This little poetry book landed on my desk yesterday, and because I just love poetry, I read it from cover to cover in under ten minutes.
This 21 page book is a delightful collection of poems written by Paul Benjamin, a Cape Town based labour lawyer.
The book is the result of Paul’s need to destress after demanding days at work and a love for verse which he shares with his son.
It all began with the enjoyment of reading Dr Seuss books together with his son, and culminated in writing a book of poetry inspired by fatherhood. In this book, Dad, don’t go to work, Paul captures in verse his delight at sharing the world with his son. From family outings to cricket on the lawn and the heartache of saying goodbye, parents and children alike will love reading the clever little verses and sometimes funny, sometimes moving poems together.
The book is R75.00 in paperback or R49.00 if purchased as an e-book and a portion of the proceeds of the sale of the book will be donated to the following literacy initiatives: THE FUNDZA LITERARY TRUST and the GCINAMASIKO ARTS AND HERITAGE TRUST.
I love this poem because I think we all need to make a concerted effort to live life at a pace our children can keep up with.
With holiday time looming and all of us working and living at a frantic pace, perhaps it’s a good time to be mindful of giving our time and attention to our little ones – even if it’s only for just a short time each day.
“Walk a little slower Daddy” said a child so small,
“I’m following in your footsteps and I don’t want to fall.
Sometimes your steps are very fast, Sometimes they’re hard to see;
So walk a little slower, Daddy, For you are leading me.
Someday when I’m all grown up, You’re what I want to be;
Then I will have a little child who’ll want to follow me.
And I would want to lead just right, And know that I was true,
So walk a little slower, Daddy, For I must follow you.”
– Author Unknown
Dads are usually more practical in their advice than moms. Very often they don’t dole out as much of it…but when they do, we know they mean it!
Here’s what some of the Living and Loving staff, contributors and friends said about the advice they got from their dads.
The best advice I got from my dad was: work on a budget and don’t buy on credit, rather save and pay cash for something you want. – Elsa de Beer (Living and Loving)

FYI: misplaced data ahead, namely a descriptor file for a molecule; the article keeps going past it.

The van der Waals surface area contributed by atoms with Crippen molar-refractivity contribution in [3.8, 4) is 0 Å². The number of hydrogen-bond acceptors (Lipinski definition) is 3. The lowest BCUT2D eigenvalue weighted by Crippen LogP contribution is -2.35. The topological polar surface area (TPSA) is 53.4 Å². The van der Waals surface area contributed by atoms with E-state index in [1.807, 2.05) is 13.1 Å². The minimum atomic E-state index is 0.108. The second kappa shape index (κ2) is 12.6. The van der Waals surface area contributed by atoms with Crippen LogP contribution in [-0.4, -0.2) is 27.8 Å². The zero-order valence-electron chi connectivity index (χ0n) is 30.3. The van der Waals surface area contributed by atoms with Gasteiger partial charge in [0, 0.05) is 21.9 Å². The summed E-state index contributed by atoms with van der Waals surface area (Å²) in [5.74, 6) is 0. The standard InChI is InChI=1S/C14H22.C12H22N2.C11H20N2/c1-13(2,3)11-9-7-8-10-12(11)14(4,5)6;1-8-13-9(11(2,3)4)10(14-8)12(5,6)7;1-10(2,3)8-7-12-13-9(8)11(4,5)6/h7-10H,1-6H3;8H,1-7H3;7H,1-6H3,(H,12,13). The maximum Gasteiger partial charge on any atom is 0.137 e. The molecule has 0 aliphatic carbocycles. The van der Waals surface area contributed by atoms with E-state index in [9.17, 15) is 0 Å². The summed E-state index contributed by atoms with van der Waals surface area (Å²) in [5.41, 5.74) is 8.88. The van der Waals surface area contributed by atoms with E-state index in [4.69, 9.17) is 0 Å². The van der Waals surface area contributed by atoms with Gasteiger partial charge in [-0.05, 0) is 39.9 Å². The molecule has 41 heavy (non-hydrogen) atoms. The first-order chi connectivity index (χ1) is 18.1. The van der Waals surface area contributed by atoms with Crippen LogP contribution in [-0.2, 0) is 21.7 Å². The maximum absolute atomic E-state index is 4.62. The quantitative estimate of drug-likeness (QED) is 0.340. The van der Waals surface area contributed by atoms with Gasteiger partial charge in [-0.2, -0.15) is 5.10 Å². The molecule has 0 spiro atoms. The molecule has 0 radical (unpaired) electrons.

“He said that I would learn more from travelling than at any university. (I gave up university for a modelling contract that turned into 10 years of living in Japan.) The other was to question everything. He was a journalist and I never take anything at face value.” Zoe Fairbrother Straw (Model and friend)
“My dad always taught us to treat every single person with dignity and respect no matter who they are or where they come from.
And being the passionate Italian that he is- he also taught me to how to wrap my pasta professionally around a spoon and mop up the sauce with bits of chunky Ciabatta bread!” Tammy Jacks (Living and Loving)
“Pay your debts first”Ingrid Loud (Stylist and friend)
My father always told me I should be top of the class. “If you’re not top of the class then ask yourself why and do the work you need to do to get there.”were his words to me.
You are a man of few words, but when you speak your words are wise.
When I was young you always held my hand when we crossed the street. You made me feel safe.
You gave me everything I needed, but not too much to spoil me.
You didn’t tell me how important hard work is, you showed me.
You didn’t tell me I shouldn’t judge people by the colour of their skin, you set the example.
You weren’t always a perfect father, but I wasn’t always the perfect daughter.
You said you loved me…and I knew you were telling the truth.
Happy father’s day
My husband and my father-in-law love to watch rugby together. It’s their thing, it’s how they bond. So most big rugby days are spent with my in-laws (who I truly adore and love spending time with).
When my son was a baby, he used to cry (no actually scream in terror) when dad would yell at the television during the games. But now that the cheering and yelling doesn’t make Michael cry anymore, he loves sitting with his dad and “Oups”, leaping up when they do, yelling his approval and of course, letting Ouma wait on him hand and foot.
My daughter and I don’t share this enthusiasm for rugby, but we all cherish the traditions of this time together and we wouldn’t give it up for anything.
Oumie is the best cook in town and possibly also the best granny. She always puts out everyone’s favourite snacks and the children are never forgotten. We light a fire and open a few bottles of good red wine and we chat and share jokes which the children always re tell the next day.
I believe in traditions because they create memories, build shared family identity and give everyone a sense of belonging. So now that I’ve shared our family traditions, watch this space. On Monday I’m going to ask all our staff what their favourite traditions are and share them with you.
And remember – If all else fails, make Jelly!